Furthermore, adoption of the EFW concept can drive policies and regulatory regimes that improve solid waste management and enforcement, give opportunities to improve cost recovery, and improve grid diversity in the electricity sector.
The shift toward requiring constituents to pay for improved service can also pave the way for public-private partnerships. When constituents pay for services, another revenue source opens up that can be used to manage risk, and this sound fiscal municipal policy supports a private sector transaction.
A challenging proposition
But there are significant challenges that may prevent EFW from achieving its potential in emerging markets.
High cost: Most notably, from a utility’s point of view, EFW may not be the least cost base load option, and not the least cost renewable option. From the perspective of public solid waste management authorities, EFW may not be the least cost waste disposal option, either.
Difficult to site: EFW is difficult to site for both utilities and public solid waste authorities because residents tend to reflexively reject the idea of waste processing and disposal taking place in their vicinity. This is also known as the NIMBY effect (“Not In My Backyard”). Once local citizens are educated about EFW—understanding that the footprint is small and low-impact, and that the facility can be integrated architecturally with the surroundings—perceptions can potentially change.
The shift toward requiring constituents to pay for improved service can pave the way for public-private partnerships.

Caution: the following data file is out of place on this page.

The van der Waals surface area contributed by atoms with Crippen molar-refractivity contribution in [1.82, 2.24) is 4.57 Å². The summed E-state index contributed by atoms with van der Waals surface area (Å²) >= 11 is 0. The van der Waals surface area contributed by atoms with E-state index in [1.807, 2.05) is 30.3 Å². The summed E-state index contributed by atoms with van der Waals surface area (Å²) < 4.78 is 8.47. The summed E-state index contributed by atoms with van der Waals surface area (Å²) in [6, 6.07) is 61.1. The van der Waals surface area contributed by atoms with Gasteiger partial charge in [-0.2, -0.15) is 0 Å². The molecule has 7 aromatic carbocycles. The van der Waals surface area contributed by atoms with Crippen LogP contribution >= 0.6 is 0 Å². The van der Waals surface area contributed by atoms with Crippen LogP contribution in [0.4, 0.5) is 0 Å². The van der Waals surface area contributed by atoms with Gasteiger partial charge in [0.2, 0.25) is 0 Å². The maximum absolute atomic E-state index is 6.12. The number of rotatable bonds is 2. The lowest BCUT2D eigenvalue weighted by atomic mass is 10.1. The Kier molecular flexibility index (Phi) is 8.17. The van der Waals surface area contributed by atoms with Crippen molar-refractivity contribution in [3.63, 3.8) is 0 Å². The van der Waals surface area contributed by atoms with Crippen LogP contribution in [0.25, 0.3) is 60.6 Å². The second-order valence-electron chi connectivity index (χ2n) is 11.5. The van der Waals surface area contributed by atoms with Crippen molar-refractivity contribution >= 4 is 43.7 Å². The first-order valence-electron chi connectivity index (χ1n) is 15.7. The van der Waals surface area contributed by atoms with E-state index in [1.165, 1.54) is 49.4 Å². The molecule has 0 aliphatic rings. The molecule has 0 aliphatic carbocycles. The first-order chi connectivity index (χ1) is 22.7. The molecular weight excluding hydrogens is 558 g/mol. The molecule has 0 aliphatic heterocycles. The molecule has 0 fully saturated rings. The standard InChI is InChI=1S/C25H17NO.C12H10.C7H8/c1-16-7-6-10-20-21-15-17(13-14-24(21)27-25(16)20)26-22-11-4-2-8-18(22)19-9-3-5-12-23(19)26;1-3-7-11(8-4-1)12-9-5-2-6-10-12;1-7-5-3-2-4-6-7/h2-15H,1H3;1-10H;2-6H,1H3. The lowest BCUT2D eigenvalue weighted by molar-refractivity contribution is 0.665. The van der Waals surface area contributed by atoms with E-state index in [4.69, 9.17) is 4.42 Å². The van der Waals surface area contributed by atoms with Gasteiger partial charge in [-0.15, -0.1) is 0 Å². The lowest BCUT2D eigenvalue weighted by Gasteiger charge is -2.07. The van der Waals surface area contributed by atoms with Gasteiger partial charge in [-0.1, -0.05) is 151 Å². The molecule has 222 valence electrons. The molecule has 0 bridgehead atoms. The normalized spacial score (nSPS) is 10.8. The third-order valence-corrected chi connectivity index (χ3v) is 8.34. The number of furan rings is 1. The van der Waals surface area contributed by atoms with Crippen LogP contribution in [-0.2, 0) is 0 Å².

Landfill still needed: EFW does not eliminate entirely the need for a sanitary landfill as part of the solid waste management plan. Landfills are still needed to address ash disposal, non-combustible waste streams, climate events (such as hurricanes), or extended facility outages.
Poor quantity and quality of waste: Smaller waste quantities (scale issues) and poor waste quality (low calorific value and high organic and moisture content) have also traditionally created challenges for EFW in emerging markets. Technological advances, driven by emerging markets’ requirements, are producing new designs and operating procedures better able to handle low calorific value waste.
Limited access to finance: Access to finance can be a concern in developing economies considering EFW. However, as environmental and social considerations become increasingly important for global financial institutions, countries can improve their access to finance by:
- Satisfying stringent air and effluent emissions requirements;
- Showing evidence of community engagement and acceptance; and
- Incorporating environmentally sustainable practices, including sustainable ash disposal solutions.
Plan for success
A solid waste management plan that integrates the EFW facility, demonstrating that it is technically and financially the best solution for the community, is one of the most effective ways for a government to evaluate whether or not an EFW plant is the right fit for its community. When recycling, waste reduction, and re-use concepts also complement the model, and there is a plan to leverage existing formal and informal sector participation, many of the pieces may begin to come together for the winning waste strategy that so many developing economies are searching for.